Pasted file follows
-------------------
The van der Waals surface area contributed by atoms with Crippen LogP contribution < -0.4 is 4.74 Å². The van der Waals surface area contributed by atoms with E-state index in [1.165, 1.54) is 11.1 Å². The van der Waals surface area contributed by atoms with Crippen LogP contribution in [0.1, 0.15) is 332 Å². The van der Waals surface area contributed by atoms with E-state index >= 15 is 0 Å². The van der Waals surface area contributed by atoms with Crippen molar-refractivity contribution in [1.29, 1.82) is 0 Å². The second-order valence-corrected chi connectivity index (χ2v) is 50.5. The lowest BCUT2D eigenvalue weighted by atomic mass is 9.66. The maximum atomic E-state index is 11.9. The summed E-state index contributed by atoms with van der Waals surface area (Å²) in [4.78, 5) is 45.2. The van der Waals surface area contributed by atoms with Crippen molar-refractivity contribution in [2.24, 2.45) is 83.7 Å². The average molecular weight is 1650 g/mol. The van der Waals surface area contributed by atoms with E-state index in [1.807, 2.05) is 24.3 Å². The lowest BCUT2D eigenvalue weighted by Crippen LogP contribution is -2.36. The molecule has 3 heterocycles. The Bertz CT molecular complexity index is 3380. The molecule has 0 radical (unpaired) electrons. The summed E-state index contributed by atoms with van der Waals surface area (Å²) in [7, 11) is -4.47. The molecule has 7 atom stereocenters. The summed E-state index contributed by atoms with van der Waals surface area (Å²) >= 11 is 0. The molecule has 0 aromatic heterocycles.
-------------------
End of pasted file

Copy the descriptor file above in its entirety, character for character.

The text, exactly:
The van der Waals surface area contributed by atoms with Crippen LogP contribution < -0.4 is 4.74 Å². The van der Waals surface area contributed by atoms with E-state index in [1.165, 1.54) is 11.1 Å². The van der Waals surface area contributed by atoms with Crippen LogP contribution in [0.1, 0.15) is 332 Å². The van der Waals surface area contributed by atoms with E-state index >= 15 is 0 Å². The van der Waals surface area contributed by atoms with Crippen molar-refractivity contribution in [1.29, 1.82) is 0 Å². The second-order valence-corrected chi connectivity index (χ2v) is 50.5. The lowest BCUT2D eigenvalue weighted by atomic mass is 9.66. The maximum atomic E-state index is 11.9. The summed E-state index contributed by atoms with van der Waals surface area (Å²) in [4.78, 5) is 45.2. The van der Waals surface area contributed by atoms with Crippen molar-refractivity contribution in [2.24, 2.45) is 83.7 Å². The average molecular weight is 1650 g/mol. The van der Waals surface area contributed by atoms with E-state index in [1.807, 2.05) is 24.3 Å². The lowest BCUT2D eigenvalue weighted by Crippen LogP contribution is -2.36. The molecule has 3 heterocycles. The Bertz CT molecular complexity index is 3380. The molecule has 0 radical (unpaired) electrons. The summed E-state index contributed by atoms with van der Waals surface area (Å²) in [7, 11) is -4.47. The molecule has 7 atom stereocenters. The summed E-state index contributed by atoms with van der Waals surface area (Å²) >= 11 is 0. The molecule has 0 aromatic heterocycles.